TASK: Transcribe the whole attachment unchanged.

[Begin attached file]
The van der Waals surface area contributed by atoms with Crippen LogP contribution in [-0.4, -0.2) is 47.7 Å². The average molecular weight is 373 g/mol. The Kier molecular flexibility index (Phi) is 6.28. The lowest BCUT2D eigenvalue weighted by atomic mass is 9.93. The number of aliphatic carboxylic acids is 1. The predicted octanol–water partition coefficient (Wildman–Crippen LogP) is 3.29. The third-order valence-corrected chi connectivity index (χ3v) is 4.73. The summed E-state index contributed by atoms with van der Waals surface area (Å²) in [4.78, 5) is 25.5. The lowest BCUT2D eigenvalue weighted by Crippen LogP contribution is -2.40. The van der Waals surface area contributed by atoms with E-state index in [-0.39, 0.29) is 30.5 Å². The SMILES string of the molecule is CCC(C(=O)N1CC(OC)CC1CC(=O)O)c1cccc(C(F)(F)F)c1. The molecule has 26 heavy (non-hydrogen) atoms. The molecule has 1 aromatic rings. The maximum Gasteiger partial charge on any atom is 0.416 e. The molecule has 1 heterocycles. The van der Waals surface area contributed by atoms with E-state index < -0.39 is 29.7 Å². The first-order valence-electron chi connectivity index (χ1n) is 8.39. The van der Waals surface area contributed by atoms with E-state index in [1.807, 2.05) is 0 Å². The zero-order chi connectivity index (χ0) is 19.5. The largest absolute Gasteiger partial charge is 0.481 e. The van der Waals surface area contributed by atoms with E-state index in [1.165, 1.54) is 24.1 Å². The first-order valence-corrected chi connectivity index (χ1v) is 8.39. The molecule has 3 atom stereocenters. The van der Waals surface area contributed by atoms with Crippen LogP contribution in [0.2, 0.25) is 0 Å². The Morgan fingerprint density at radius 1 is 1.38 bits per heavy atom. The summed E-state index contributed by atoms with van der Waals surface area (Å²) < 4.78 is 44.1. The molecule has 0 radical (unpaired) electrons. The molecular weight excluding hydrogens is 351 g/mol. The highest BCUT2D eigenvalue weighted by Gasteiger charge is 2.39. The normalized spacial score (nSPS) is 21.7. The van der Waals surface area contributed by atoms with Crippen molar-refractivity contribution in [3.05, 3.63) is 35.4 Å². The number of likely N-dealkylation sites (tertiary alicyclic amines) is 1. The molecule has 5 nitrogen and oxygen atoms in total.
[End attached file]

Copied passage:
The van der Waals surface area contributed by atoms with Crippen LogP contribution in [-0.4, -0.2) is 47.7 Å². The average molecular weight is 373 g/mol. The Kier molecular flexibility index (Phi) is 6.28. The lowest BCUT2D eigenvalue weighted by atomic mass is 9.93. The number of aliphatic carboxylic acids is 1. The predicted octanol–water partition coefficient (Wildman–Crippen LogP) is 3.29. The third-order valence-corrected chi connectivity index (χ3v) is 4.73. The summed E-state index contributed by atoms with van der Waals surface area (Å²) in [4.78, 5) is 25.5. The lowest BCUT2D eigenvalue weighted by Crippen LogP contribution is -2.40. The van der Waals surface area contributed by atoms with E-state index in [-0.39, 0.29) is 30.5 Å². The SMILES string of the molecule is CCC(C(=O)N1CC(OC)CC1CC(=O)O)c1cccc(C(F)(F)F)c1. The molecule has 26 heavy (non-hydrogen) atoms. The molecule has 1 aromatic rings. The maximum Gasteiger partial charge on any atom is 0.416 e. The molecule has 1 heterocycles. The van der Waals surface area contributed by atoms with E-state index < -0.39 is 29.7 Å². The first-order valence-electron chi connectivity index (χ1n) is 8.39. The van der Waals surface area contributed by atoms with E-state index in [1.807, 2.05) is 0 Å². The zero-order chi connectivity index (χ0) is 19.5. The largest absolute Gasteiger partial charge is 0.481 e. The van der Waals surface area contributed by atoms with E-state index in [1.165, 1.54) is 24.1 Å². The first-order valence-corrected chi connectivity index (χ1v) is 8.39. The molecule has 3 atom stereocenters. The van der Waals surface area contributed by atoms with Crippen LogP contribution in [0.2, 0.25) is 0 Å². The Morgan fingerprint density at radius 1 is 1.38 bits per heavy atom. The summed E-state index contributed by atoms with van der Waals surface area (Å²) < 4.78 is 44.1. The molecule has 0 radical (unpaired) electrons. The molecular weight excluding hydrogens is 351 g/mol. The highest BCUT2D eigenvalue weighted by Gasteiger charge is 2.39. The normalized spacial score (nSPS) is 21.7. The van der Waals surface area contributed by atoms with Crippen molar-refractivity contribution in [3.05, 3.63) is 35.4 Å². The number of likely N-dealkylation sites (tertiary alicyclic amines) is 1. The molecule has 5 nitrogen and oxygen atoms in total.